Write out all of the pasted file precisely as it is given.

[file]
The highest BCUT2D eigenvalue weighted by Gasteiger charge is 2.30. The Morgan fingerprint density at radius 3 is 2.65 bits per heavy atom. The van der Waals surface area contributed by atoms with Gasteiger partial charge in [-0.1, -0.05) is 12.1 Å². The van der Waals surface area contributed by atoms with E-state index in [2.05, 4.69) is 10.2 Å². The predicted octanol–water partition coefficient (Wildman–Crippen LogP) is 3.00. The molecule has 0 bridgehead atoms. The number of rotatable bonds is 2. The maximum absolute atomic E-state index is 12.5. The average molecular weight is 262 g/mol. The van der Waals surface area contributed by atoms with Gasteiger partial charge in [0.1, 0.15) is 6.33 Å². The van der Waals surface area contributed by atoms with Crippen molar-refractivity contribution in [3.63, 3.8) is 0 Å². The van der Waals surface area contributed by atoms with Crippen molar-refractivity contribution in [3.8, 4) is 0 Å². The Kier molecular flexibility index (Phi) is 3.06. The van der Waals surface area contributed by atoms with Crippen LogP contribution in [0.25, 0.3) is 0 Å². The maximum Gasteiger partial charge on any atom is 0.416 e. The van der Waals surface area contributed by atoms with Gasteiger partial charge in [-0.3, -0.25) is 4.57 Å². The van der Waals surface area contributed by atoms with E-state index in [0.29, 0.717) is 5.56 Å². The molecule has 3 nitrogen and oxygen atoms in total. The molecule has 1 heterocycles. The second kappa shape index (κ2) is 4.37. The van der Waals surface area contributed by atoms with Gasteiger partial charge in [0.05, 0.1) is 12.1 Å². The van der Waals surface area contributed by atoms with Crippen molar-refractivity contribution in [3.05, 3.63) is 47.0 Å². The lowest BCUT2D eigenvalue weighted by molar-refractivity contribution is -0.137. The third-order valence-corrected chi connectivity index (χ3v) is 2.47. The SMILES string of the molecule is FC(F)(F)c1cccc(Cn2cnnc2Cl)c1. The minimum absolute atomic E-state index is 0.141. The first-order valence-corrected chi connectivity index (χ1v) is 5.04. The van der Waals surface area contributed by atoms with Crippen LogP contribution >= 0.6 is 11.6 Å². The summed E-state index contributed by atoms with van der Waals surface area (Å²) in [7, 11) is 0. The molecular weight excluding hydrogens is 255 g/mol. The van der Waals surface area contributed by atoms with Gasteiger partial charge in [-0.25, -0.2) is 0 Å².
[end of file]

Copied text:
The highest BCUT2D eigenvalue weighted by Gasteiger charge is 2.30. The Morgan fingerprint density at radius 3 is 2.65 bits per heavy atom. The van der Waals surface area contributed by atoms with Gasteiger partial charge in [-0.1, -0.05) is 12.1 Å². The van der Waals surface area contributed by atoms with E-state index in [2.05, 4.69) is 10.2 Å². The predicted octanol–water partition coefficient (Wildman–Crippen LogP) is 3.00. The molecule has 0 bridgehead atoms. The number of rotatable bonds is 2. The maximum absolute atomic E-state index is 12.5. The average molecular weight is 262 g/mol. The van der Waals surface area contributed by atoms with Gasteiger partial charge in [0.1, 0.15) is 6.33 Å². The van der Waals surface area contributed by atoms with Crippen molar-refractivity contribution in [3.63, 3.8) is 0 Å². The van der Waals surface area contributed by atoms with Crippen molar-refractivity contribution in [3.8, 4) is 0 Å². The Kier molecular flexibility index (Phi) is 3.06. The van der Waals surface area contributed by atoms with Crippen LogP contribution in [0.25, 0.3) is 0 Å². The maximum Gasteiger partial charge on any atom is 0.416 e. The van der Waals surface area contributed by atoms with Gasteiger partial charge in [-0.3, -0.25) is 4.57 Å². The van der Waals surface area contributed by atoms with E-state index in [0.29, 0.717) is 5.56 Å². The molecule has 3 nitrogen and oxygen atoms in total. The molecule has 1 heterocycles. The second kappa shape index (κ2) is 4.37. The van der Waals surface area contributed by atoms with Gasteiger partial charge in [0.05, 0.1) is 12.1 Å². The van der Waals surface area contributed by atoms with Crippen molar-refractivity contribution in [3.05, 3.63) is 47.0 Å². The lowest BCUT2D eigenvalue weighted by molar-refractivity contribution is -0.137. The third-order valence-corrected chi connectivity index (χ3v) is 2.47. The SMILES string of the molecule is FC(F)(F)c1cccc(Cn2cnnc2Cl)c1. The minimum absolute atomic E-state index is 0.141. The first-order valence-corrected chi connectivity index (χ1v) is 5.04. The van der Waals surface area contributed by atoms with Crippen LogP contribution >= 0.6 is 11.6 Å². The summed E-state index contributed by atoms with van der Waals surface area (Å²) in [7, 11) is 0. The molecular weight excluding hydrogens is 255 g/mol. The van der Waals surface area contributed by atoms with Gasteiger partial charge in [-0.25, -0.2) is 0 Å².